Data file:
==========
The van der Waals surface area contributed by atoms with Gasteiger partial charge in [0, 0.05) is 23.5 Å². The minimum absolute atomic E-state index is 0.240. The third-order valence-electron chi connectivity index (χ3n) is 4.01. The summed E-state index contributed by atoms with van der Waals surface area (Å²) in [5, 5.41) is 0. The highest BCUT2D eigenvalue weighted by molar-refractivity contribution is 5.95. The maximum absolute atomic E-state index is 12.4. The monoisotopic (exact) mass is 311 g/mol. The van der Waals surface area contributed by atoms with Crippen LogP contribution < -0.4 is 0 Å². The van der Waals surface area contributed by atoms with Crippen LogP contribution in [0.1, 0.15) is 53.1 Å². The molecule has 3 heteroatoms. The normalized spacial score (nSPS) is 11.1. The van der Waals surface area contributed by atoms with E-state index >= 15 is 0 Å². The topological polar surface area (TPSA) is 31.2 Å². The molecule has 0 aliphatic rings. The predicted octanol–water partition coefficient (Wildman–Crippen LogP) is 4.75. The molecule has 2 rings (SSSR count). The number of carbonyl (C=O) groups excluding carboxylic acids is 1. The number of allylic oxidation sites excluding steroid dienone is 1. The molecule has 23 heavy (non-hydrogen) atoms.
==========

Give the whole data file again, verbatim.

The van der Waals surface area contributed by atoms with Gasteiger partial charge in [0, 0.05) is 23.5 Å². The minimum absolute atomic E-state index is 0.240. The third-order valence-electron chi connectivity index (χ3n) is 4.01. The summed E-state index contributed by atoms with van der Waals surface area (Å²) in [5, 5.41) is 0. The highest BCUT2D eigenvalue weighted by molar-refractivity contribution is 5.95. The maximum absolute atomic E-state index is 12.4. The monoisotopic (exact) mass is 311 g/mol. The van der Waals surface area contributed by atoms with Crippen LogP contribution < -0.4 is 0 Å². The van der Waals surface area contributed by atoms with Crippen LogP contribution in [0.1, 0.15) is 53.1 Å². The molecule has 3 heteroatoms. The normalized spacial score (nSPS) is 11.1. The van der Waals surface area contributed by atoms with E-state index >= 15 is 0 Å². The topological polar surface area (TPSA) is 31.2 Å². The molecule has 0 aliphatic rings. The predicted octanol–water partition coefficient (Wildman–Crippen LogP) is 4.75. The molecule has 2 rings (SSSR count). The number of carbonyl (C=O) groups excluding carboxylic acids is 1. The number of allylic oxidation sites excluding steroid dienone is 1. The molecule has 23 heavy (non-hydrogen) atoms.